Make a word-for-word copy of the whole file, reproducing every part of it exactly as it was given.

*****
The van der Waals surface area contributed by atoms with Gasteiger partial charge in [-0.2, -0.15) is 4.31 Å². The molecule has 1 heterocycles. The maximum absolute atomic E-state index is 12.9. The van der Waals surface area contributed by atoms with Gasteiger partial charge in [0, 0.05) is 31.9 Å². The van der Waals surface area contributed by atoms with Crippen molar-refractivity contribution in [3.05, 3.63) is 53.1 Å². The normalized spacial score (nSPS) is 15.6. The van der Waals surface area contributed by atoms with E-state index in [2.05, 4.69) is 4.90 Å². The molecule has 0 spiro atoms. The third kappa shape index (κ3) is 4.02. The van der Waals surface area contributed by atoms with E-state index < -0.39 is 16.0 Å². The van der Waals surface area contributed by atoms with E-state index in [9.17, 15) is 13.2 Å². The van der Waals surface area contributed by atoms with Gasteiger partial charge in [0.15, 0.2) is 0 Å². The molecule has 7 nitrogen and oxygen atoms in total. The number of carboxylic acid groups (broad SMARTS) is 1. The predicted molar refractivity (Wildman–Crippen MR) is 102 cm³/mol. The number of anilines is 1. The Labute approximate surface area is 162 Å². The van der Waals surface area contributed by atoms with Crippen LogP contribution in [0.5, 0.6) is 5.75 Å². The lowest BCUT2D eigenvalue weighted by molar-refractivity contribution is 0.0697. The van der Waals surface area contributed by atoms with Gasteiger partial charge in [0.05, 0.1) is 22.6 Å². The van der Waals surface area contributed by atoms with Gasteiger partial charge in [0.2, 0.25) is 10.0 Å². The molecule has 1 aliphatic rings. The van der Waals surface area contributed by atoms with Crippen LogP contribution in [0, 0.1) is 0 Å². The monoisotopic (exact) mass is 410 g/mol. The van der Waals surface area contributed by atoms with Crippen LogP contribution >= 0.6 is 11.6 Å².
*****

The van der Waals surface area contributed by atoms with Gasteiger partial charge in [-0.2, -0.15) is 4.31 Å². The molecule has 1 heterocycles. The maximum absolute atomic E-state index is 12.9. The van der Waals surface area contributed by atoms with Gasteiger partial charge in [0, 0.05) is 31.9 Å². The van der Waals surface area contributed by atoms with Crippen molar-refractivity contribution in [3.05, 3.63) is 53.1 Å². The normalized spacial score (nSPS) is 15.6. The van der Waals surface area contributed by atoms with E-state index in [2.05, 4.69) is 4.90 Å². The molecule has 0 spiro atoms. The third kappa shape index (κ3) is 4.02. The van der Waals surface area contributed by atoms with E-state index < -0.39 is 16.0 Å². The van der Waals surface area contributed by atoms with E-state index in [9.17, 15) is 13.2 Å². The van der Waals surface area contributed by atoms with Gasteiger partial charge in [0.15, 0.2) is 0 Å². The molecule has 7 nitrogen and oxygen atoms in total. The number of carboxylic acid groups (broad SMARTS) is 1. The predicted molar refractivity (Wildman–Crippen MR) is 102 cm³/mol. The number of anilines is 1. The Labute approximate surface area is 162 Å². The van der Waals surface area contributed by atoms with Crippen LogP contribution in [0.5, 0.6) is 5.75 Å². The lowest BCUT2D eigenvalue weighted by molar-refractivity contribution is 0.0697. The van der Waals surface area contributed by atoms with Gasteiger partial charge in [0.05, 0.1) is 22.6 Å². The van der Waals surface area contributed by atoms with Gasteiger partial charge in [0.2, 0.25) is 10.0 Å². The molecule has 1 aliphatic rings. The van der Waals surface area contributed by atoms with Crippen LogP contribution in [0, 0.1) is 0 Å². The monoisotopic (exact) mass is 410 g/mol. The van der Waals surface area contributed by atoms with Crippen LogP contribution >= 0.6 is 11.6 Å².